Moulsford from the River Thames
Moulsford-on-Thames shown within Oxfordshire
|Population||526 (2001 census)|
|OS grid reference|
|Sovereign state||United Kingdom|
|EU Parliament||South East England|
|Website||Moulsford Village Website|
Moulsford is a village and civil parish in South Oxfordshire. In 1974 it was transferred from Berkshire to the county of Oxfordshire, and from Wallingford Rural District to the district of South Oxfordshire.
Moulsford is on the A329, by the River Thames, just north of Streatley and south of Wallingford. The west of the parish is taken up by the foothills of the Berkshire Downs, including the Moulsford Downs (a site of special scientific interest), Moulsford Bottom and Kingstanding Hill which is traditionally associated with King Alfred and the Battle of Ashdown. Like many other villages in Oxfordshire and Buckinghamshire it has been used for the filming of Midsomer Murders.
The Bronze Age 'Moulsford Torc' was discovered in the parish and bought by the Museum of Reading with the aid of a grant from the Art Fund in 1961. It is a hoop-shaped decorative neck ornament, made of four spirally-twisted gold-alloy strips held together by a delicate piece of twisted gold wire. In the Middle Ages Moulsford Manor was the English home of the powerful Carew family who also held Carew Castle in Pembrokeshire.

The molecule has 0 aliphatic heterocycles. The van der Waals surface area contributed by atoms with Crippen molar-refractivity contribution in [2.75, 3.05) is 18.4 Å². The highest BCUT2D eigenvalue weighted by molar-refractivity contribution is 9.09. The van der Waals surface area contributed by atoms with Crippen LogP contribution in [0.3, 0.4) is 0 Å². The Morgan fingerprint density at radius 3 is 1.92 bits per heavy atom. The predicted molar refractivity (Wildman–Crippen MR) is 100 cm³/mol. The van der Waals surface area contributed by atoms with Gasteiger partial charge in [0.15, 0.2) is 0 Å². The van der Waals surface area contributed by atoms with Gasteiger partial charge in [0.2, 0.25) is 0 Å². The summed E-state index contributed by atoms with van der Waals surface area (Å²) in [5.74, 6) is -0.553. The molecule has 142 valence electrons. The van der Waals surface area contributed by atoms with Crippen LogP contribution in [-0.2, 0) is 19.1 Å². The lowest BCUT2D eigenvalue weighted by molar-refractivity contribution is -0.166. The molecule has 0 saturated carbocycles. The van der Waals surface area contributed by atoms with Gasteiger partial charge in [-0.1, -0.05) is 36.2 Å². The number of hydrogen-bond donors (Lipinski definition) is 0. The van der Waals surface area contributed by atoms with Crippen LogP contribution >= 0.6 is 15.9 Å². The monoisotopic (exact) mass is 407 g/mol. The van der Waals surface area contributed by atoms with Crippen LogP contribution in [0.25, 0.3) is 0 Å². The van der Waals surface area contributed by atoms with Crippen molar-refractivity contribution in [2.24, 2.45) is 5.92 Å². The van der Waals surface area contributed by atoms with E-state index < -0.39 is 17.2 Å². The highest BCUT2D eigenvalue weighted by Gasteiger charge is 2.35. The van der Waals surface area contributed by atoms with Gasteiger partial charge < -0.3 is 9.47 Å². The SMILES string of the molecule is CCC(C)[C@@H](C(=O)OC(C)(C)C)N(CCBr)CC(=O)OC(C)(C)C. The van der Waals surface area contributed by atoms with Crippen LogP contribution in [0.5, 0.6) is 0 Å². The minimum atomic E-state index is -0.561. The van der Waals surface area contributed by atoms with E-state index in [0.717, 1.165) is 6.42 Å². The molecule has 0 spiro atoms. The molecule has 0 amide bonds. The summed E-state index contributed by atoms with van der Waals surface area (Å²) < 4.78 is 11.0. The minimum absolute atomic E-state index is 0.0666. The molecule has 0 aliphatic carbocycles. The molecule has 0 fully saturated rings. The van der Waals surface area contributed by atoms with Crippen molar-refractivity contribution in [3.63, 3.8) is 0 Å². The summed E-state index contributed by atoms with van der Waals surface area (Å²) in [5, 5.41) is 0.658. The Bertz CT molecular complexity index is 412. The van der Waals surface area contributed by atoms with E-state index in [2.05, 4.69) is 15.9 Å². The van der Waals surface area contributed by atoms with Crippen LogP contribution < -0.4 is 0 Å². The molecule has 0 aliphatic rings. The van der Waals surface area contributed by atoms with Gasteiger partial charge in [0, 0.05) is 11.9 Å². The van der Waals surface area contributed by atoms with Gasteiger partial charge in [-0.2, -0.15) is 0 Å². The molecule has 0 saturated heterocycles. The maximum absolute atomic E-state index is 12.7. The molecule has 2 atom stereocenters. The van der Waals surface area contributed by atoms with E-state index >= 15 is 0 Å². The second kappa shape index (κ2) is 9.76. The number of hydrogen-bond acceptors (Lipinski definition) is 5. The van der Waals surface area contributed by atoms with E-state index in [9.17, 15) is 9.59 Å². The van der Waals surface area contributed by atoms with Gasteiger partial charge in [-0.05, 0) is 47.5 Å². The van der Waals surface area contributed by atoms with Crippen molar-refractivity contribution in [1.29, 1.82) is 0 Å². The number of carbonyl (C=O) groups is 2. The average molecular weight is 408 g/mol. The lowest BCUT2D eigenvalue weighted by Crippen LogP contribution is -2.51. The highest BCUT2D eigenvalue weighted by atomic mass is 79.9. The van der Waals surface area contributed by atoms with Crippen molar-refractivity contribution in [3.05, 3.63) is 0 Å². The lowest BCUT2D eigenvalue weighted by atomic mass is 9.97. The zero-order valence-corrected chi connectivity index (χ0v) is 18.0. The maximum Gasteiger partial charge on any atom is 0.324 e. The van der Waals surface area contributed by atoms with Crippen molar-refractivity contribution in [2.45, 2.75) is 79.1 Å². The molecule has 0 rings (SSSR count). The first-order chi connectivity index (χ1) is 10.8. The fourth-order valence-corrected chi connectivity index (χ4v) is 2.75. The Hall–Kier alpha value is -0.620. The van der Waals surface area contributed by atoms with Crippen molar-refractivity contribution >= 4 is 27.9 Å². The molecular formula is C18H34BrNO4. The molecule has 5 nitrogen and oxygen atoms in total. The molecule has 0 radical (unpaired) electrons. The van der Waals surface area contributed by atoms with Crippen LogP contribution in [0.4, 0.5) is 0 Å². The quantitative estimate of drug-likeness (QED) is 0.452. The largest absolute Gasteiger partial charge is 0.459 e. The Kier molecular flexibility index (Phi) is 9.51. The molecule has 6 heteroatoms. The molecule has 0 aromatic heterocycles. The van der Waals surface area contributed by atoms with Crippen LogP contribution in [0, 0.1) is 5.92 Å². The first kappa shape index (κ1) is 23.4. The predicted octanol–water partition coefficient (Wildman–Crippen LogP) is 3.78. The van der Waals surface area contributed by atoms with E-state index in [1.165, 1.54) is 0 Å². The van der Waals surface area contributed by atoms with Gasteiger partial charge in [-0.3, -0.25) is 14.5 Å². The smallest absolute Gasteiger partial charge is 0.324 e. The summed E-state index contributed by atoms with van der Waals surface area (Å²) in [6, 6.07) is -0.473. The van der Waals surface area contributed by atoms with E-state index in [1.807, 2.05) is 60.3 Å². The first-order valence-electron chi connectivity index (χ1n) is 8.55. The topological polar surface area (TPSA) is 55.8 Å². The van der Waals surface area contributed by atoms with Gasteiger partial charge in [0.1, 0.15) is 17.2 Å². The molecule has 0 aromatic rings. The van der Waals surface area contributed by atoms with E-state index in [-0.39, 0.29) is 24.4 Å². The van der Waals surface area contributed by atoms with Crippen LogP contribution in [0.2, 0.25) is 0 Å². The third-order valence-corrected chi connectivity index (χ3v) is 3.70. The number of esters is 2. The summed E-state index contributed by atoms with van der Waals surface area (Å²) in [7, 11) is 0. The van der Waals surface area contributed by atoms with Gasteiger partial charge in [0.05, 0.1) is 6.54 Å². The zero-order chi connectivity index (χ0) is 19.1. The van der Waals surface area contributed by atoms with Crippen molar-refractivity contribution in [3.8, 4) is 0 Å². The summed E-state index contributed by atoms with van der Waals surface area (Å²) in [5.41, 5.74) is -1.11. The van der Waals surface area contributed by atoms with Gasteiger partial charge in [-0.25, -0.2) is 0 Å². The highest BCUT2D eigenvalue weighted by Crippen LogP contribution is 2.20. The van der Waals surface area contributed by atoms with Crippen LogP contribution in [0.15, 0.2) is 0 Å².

Moulsford parish church began as a chapelry of Cholsey. The first known record of the chapel dates from between 1220 and 1227. The botanist and geologist John Stevens Henslow was its vicar in the 1830s.
In 1846 most of the mediaeval church was demolished and the current Church of England parish church of Saint John the Baptist, designed by Sir George Gilbert Scott, was built on its foundations. Scott's Gothic Revival building retains the west wall of the original church, which includes a 13th-century Early English Gothic lancet window, and the timber frame of the bellcote.
Sources and further reading
- Page, William & Ditchfield, P.H. (1923). Victoria County History: A History of the County of Berkshire, Volume 3. pp. 504–507.
- Pevsner, Nikolaus (1966). The Buildings of England: Berkshire. Harmondsworth: Penguin Books. p. 179.
- Media related to Moulsford at Wikimedia Commons